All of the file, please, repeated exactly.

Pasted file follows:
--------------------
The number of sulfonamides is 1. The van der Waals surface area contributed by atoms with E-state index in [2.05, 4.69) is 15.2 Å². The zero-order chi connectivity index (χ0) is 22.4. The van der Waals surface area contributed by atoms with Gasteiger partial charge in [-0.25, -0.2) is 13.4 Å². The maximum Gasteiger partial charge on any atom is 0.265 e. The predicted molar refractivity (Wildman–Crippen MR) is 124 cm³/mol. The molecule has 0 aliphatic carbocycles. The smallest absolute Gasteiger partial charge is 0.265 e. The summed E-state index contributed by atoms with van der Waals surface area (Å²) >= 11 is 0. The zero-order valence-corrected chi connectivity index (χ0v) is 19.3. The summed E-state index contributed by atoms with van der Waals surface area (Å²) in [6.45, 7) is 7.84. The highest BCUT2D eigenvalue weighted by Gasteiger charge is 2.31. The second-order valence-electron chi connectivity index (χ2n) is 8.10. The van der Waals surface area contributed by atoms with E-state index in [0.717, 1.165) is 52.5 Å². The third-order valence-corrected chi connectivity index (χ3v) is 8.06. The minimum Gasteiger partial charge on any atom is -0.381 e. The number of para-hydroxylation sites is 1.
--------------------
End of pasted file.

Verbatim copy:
The number of sulfonamides is 1. The van der Waals surface area contributed by atoms with E-state index in [2.05, 4.69) is 15.2 Å². The zero-order chi connectivity index (χ0) is 22.4. The van der Waals surface area contributed by atoms with Gasteiger partial charge in [-0.25, -0.2) is 13.4 Å². The maximum Gasteiger partial charge on any atom is 0.265 e. The predicted molar refractivity (Wildman–Crippen MR) is 124 cm³/mol. The molecule has 0 aliphatic carbocycles. The smallest absolute Gasteiger partial charge is 0.265 e. The summed E-state index contributed by atoms with van der Waals surface area (Å²) >= 11 is 0. The zero-order valence-corrected chi connectivity index (χ0v) is 19.3. The summed E-state index contributed by atoms with van der Waals surface area (Å²) in [6.45, 7) is 7.84. The highest BCUT2D eigenvalue weighted by Gasteiger charge is 2.31. The second-order valence-electron chi connectivity index (χ2n) is 8.10. The van der Waals surface area contributed by atoms with E-state index in [0.717, 1.165) is 52.5 Å². The third-order valence-corrected chi connectivity index (χ3v) is 8.06. The minimum Gasteiger partial charge on any atom is -0.381 e. The number of para-hydroxylation sites is 1.